While sport has value in everyone’s life, it is even more important in the life of a person with a disability. This is because of the rehabilitative influence sport can have not only on the physical body but also on rehabilitating people with a disability into society.

Furthermore, sport teaches independence. Nowadays, people with a disability participate in high performance as well as in competitive and recreational sport.

Sport for athletes with a disability has existed for more than 100 years. IIn the 18th and 19th centuries, contributions were made which proved that sport activities were very important for the re-education and rehabilitation of persons with a disability. After World War I, physiotherapy and sports medicine became as important as orthopaedic and internal surgery.

Sports clubs for deaf were already in existence in 1888 in Berlin. The world organization of sport for the deaf -CISS- was founded in 1922 and the deaf still organize their own world games, the Deaflympics.

Sport for people wwith a physical disability was introduced after World War ll, to assist the medical and psychological needs of the large number of injured ex-servicemen, -women and civilians. In researching new methods to minimize the consequences of their immobility, it provided aa new and great possibility for reviving the idea of sport as a means of treatment and rehabilitation.

In 1944 Dr. Ludwig Guttmann, at the request of the British Government, opened a spinal injuries centre at the Stoke Mandeville Hospital. A new approach introduced sport as a paramount part of the remedial treatment and total rehabilitation of persons with a disability. Rehabilitation sport evolved rather quickly to recreational sport and the next step to competitive sport was only a matter of some years.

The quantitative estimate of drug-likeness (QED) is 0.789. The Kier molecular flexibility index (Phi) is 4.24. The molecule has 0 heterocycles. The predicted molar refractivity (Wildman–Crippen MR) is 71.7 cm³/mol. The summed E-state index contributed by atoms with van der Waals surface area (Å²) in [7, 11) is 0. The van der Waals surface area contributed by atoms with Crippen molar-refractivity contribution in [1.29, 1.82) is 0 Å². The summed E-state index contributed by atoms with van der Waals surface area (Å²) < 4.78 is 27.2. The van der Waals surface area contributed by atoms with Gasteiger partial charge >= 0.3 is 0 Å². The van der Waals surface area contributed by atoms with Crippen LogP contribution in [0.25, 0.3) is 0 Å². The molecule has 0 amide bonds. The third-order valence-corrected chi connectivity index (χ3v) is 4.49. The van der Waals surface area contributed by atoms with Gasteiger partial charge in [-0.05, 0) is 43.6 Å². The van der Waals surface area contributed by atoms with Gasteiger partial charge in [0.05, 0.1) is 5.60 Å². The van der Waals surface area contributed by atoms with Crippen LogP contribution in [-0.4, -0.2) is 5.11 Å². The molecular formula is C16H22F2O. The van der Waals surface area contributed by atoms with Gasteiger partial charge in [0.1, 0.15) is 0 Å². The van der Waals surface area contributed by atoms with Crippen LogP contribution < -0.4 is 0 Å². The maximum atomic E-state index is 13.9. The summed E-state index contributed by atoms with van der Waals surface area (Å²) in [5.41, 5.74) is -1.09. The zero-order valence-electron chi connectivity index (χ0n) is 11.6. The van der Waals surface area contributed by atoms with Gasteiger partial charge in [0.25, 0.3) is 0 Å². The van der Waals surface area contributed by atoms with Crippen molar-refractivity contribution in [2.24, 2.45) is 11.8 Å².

On 28 July 1948, the day of the Opening Ceremony of the 1948 Olympic Games in London, Dr. Guttmann organized the first competition for wheelchair athletes which he named the Stoke Mandeville Games. In 1952, Dutch ex-servicemen joined the mmovement and the International Stoke Mandeville Games Committee (ISMGF) was founded. In 1960 the first Paralympic Games were held directly following the Olympic Games in Rome, Italy. The event used the same venues and format as the Olympic event and included 400 athletes from 23 nations. This event was to continue in this manner every four years following the Olympic cycle. A number of different disability groups were merged in competition in 1976 and in the same year the first PParalympic Winter Games took place.

Also in 1960, under the aegis of the World Federation for Ex-servicemen, an International Working Group on Sport for the Disabled was set up to study the problems of sport for persons with a disability. It resulted in the creation, in 1964, of an international sport federation called ISOD: International Sport Organization for the Disabled. ISOD offered opportunities for those athletes who could not affiliate to ISMGF: visual impaired, amputees, persons with cerebral palsy and paraplegics. At the start, 16 countries were affiliated to ISOD and the organization pushed very hard to include blind and amputee athletes into the 1976 Paralympics in Toronto and persons with cerebral palsy in 1980 in Arnhem. Its aim was to embrace all disabilities in the future and to act as a Co-ordinating Committee. Nevertheless, other disability-orientated international organizations such as CP-ISRA and IBSA were founded in 1978 and 1980.